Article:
Friday, January 24, 2014

MARY AND MAX will rip your heart out, but you should watch it anyway

It streams for you here.

I am not one naturally drawn to claymation, or any "mation," for that matter. Sorry, Wallace and Grommit. My apologies, Everything Pixar Has Ever Made. But every once in a while, when I am, well, the verb that comes to mind is coerced (thanks, baby!), to watch an exceptional animated film, my heart explodes right out of my chest. Mary and Max is one of those films.

The movie indicates in the opening titles that it is "Based on a True Story." I never know what that means, and I don't care to know what that means especially in this case, because there is nothing more true than a story about two lonely people who find each other against all geographical and demographical odds. Mary and Max begins when Mary,

a socially awkward eight-year-old living in Australia (voiced by Toni Collette)

randomly chooses to write a letter to Max

Philip "I can do anything" Seymour Hoffman

a clinically socially-awkward forty-something living in New York City in the 70s. She asks him where babies come from. They both end up finding out where life comes from--sustaining and authentic connections with other people.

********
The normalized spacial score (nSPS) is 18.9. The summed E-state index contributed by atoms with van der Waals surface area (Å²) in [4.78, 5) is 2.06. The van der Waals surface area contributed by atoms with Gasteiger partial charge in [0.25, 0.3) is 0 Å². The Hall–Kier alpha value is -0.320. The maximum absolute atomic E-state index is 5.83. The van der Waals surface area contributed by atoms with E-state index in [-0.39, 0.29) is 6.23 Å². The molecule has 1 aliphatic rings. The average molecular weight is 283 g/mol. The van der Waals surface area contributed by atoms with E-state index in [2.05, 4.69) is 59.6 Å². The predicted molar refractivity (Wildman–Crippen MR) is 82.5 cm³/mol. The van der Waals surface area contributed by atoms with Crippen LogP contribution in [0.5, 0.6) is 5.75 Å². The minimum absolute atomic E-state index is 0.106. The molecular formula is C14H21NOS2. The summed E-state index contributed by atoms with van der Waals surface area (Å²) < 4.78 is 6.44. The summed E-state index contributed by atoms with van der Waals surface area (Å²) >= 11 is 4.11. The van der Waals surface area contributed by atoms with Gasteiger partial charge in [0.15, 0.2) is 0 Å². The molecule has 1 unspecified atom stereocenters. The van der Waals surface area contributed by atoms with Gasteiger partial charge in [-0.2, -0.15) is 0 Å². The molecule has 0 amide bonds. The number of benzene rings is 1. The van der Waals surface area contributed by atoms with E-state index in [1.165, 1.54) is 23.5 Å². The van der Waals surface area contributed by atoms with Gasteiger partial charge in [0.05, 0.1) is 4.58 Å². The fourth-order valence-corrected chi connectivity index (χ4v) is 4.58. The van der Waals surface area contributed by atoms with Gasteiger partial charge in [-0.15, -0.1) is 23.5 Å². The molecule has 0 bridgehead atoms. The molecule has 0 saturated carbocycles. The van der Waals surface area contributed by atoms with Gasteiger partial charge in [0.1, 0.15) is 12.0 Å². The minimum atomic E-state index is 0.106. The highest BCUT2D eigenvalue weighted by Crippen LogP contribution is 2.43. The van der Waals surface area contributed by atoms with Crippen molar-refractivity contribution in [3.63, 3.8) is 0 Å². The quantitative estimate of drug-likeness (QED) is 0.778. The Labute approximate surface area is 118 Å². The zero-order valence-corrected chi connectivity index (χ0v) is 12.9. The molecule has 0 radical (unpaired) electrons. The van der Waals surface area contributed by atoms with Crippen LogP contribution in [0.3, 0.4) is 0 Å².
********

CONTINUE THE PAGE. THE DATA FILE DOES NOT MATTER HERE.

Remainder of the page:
Throughout the course of their multi-year correspondence, both Mary and Max make each other laugh, make each other think, and make a few big mistakes. They hurt each others' feelings and misunderstand each other and lose hope. Sometimes Mary and Max aren't careful enough with themselves, and sometimes they're too careful, but they always give each other chocolate and drawings and a reason to keep writing. I won't tell you if they ever meet, but they learn much more about each other through writing than some people who have "known" each other their whole lives.

Mary and Max is a movie where the medium is a perfect complement to the content. Though the two main characters are at times unbearably lonely, the sets the filmmakers created are bursting with life.

There are fish and phones and chocolate and blenders

and mimes

and roosters named Ethyl

and flowers and trees and neighbors voiced by Eric Bana.    

 It's a lovely materialist reminder that no matter how lonely you feel, the world is fundamentally more giving than not.

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